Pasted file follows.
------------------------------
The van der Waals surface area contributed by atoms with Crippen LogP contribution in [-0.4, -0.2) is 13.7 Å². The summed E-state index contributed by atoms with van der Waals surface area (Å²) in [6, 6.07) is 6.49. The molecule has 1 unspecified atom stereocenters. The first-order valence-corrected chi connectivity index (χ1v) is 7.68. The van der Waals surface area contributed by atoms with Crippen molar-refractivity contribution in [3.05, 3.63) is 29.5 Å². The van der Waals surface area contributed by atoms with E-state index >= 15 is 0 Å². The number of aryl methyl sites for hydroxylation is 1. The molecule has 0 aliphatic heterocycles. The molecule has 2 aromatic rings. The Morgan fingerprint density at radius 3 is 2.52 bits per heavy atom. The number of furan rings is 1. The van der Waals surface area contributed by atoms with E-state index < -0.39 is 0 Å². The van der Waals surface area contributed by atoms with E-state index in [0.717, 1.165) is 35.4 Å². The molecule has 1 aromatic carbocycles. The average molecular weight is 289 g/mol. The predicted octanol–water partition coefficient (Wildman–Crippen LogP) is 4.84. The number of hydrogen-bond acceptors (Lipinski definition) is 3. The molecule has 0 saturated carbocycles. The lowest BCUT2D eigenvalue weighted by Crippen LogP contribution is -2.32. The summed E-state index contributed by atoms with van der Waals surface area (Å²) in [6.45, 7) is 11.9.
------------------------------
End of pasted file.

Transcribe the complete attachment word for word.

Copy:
The van der Waals surface area contributed by atoms with Crippen LogP contribution in [-0.4, -0.2) is 13.7 Å². The summed E-state index contributed by atoms with van der Waals surface area (Å²) in [6, 6.07) is 6.49. The molecule has 1 unspecified atom stereocenters. The first-order valence-corrected chi connectivity index (χ1v) is 7.68. The van der Waals surface area contributed by atoms with Crippen molar-refractivity contribution in [3.05, 3.63) is 29.5 Å². The van der Waals surface area contributed by atoms with E-state index >= 15 is 0 Å². The number of aryl methyl sites for hydroxylation is 1. The molecule has 0 aliphatic heterocycles. The molecule has 2 aromatic rings. The Morgan fingerprint density at radius 3 is 2.52 bits per heavy atom. The number of furan rings is 1. The van der Waals surface area contributed by atoms with E-state index < -0.39 is 0 Å². The van der Waals surface area contributed by atoms with E-state index in [0.717, 1.165) is 35.4 Å². The molecule has 1 aromatic carbocycles. The average molecular weight is 289 g/mol. The predicted octanol–water partition coefficient (Wildman–Crippen LogP) is 4.84. The number of hydrogen-bond acceptors (Lipinski definition) is 3. The molecule has 0 saturated carbocycles. The lowest BCUT2D eigenvalue weighted by Crippen LogP contribution is -2.32. The summed E-state index contributed by atoms with van der Waals surface area (Å²) in [6.45, 7) is 11.9.